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Browsing named entities in The Daily Dispatch: may 2, 1861., [Electronic resource].

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April 27th (search for this): article 7
Bottle picked up. --On the 27th April, a bottle was picked up on Cape Charles, containing the following memorandum in pencil: On Board U. S. Teansport, R. R. Cuyler, April 23d, 1861. To all whom this may concern, Greeting: Started from New York city Sunday, April 21st, at 5:30 P. M. in company with the Columbia and Baltic, U. S. steamer Harris Lane, convoy. Arrived off Cape Henry April 23d at 9½ o'clock A. M. There are no accommodations on board; the men have to live like dogs. About 800 members of the Regiment present. Have had a rough passage, nearly all the men sick. Publish as soon as found. Company H. 71st Regiment, N. Y. S. T., A. Henry Embler, 1st Serg't. Amos L. Ler, 2d Serg't. John W. Walton, 3d Serg't. L. P. Hartshorne, 4th Serg't. Peter Foreman, 5th Serg't. Sanford Udals, 1st Corp'l. Death to Chas. M. Sanford!
April 28th (search for this): article 2
one hundred men, to protect the ship. The steamers Alabama and Marion had arrived at Annapolis. Concord, N. H. April. 28 --Our City Council has appropriated $10,000 to aid the volunteers from this city. At Great Falls to-day the churrevolver, bowie-knife and blanket.--The citizens have subscribed over $10,000 in aid of the volunteers. Boston, April. 28 --Our volunteers go into the harbor forts on Monday. On Tuesday another 1,000 men leave this city for the South.n these steamers were seized, our flag was hauled down and the secession flag hoisted and saluted. Chicago, Ill. April.28 --A gentleman has Just returned to this city, from a business tour through Alabama and Mississippi, leaving Mobilee next call of the Government, are before the Legislature. Both bills will probably pass to-morrow. Harrisburg. April 28 --There is general rejoicing here over the new requisition, the rejected volunteers being exceedingly glad. C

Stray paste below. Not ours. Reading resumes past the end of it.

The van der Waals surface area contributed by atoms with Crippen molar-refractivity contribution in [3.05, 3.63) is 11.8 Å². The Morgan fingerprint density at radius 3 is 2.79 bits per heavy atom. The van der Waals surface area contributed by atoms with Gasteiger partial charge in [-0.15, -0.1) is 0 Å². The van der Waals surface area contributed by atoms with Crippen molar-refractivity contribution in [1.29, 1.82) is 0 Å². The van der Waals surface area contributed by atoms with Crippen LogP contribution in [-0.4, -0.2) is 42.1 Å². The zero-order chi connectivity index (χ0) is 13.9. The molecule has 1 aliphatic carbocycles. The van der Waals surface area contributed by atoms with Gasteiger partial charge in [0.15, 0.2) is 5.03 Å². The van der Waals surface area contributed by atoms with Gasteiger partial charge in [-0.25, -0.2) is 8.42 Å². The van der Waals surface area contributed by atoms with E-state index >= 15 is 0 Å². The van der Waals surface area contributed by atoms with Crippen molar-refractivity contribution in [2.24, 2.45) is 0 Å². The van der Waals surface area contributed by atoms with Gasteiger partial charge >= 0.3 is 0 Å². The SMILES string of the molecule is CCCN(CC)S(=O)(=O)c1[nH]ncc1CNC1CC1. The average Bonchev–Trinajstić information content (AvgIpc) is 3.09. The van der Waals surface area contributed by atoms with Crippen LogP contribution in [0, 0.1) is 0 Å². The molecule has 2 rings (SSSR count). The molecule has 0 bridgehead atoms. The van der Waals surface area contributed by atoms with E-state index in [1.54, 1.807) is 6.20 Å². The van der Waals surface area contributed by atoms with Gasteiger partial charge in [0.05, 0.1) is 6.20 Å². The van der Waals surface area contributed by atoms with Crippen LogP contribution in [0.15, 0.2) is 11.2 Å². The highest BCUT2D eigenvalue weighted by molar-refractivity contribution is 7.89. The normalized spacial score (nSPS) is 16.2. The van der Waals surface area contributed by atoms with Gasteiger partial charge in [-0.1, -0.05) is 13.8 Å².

April 29th (search for this): article 1
here the influence of the Seventh Regiment becomes of importance. "Please consider the suggestions I have now to make: It is, instead of fighting the Seventh Regiment back to the bay, they be granted by the Maryland irregulars, gathering between here and Washington, a free passage, in compliment to the qualities which adorn them individually." "As to the ungainly troops from Massachusetts, I have nothing to say respecting them. " From Annapolis. A letter from Annapolis, April 29 says: Yesterday (Sunday) presented a spectacle in the ancient city which has not been witnessed for years. Some two hundred soldiers attended worship at St. Mary's (Catholic) Church, while others were busily engaged in carting supplies from the Naval Academy to the depot for transportation to Washington. The laborers in the yard were also busily engaged in unloading ships which came in during the morning, while others were erecting plank quarters, &c. But the most novel scene,
April 29th (search for this): article 10
More troops. Montgomery, April 29. --Sixteen well drilled companies of volunteers and one negro company, from Nashville, Tenn., have offered their services to the Confederate States.
April 29th (search for this): article 2
Telegraphic Dispatches. Washington, April. 29 --There is good reason for stating that the Naval Academy is to be removed, at least temporarily, from Annapolis to Newport, Sheds Island. It was ascertained at the State Department to-day that no more diplomatic and consular appointments will be made, and no consideration. given to the subject, until all the avenues leading to the Capital are opened for the passage of citizens and United States troops. New York, April. 29 --The steamer R. R. Cuyler arrived from Annapolis to-night, with the frigate Constitution in tow, with 250 midshipmen from the Naval Academy, twenty-five seam 1,000 marched to Alexandria on Thursday. The officers at Harper's Ferry believe that General Beauregard is at Richmond with 7,000 troops. Philadelphia, April.29 --Advices from Richmond are very interesting. Governor Letcher has seized all light draught vessels and steamers for purposes. The regular liners Yorktow
April 29th (search for this): article 3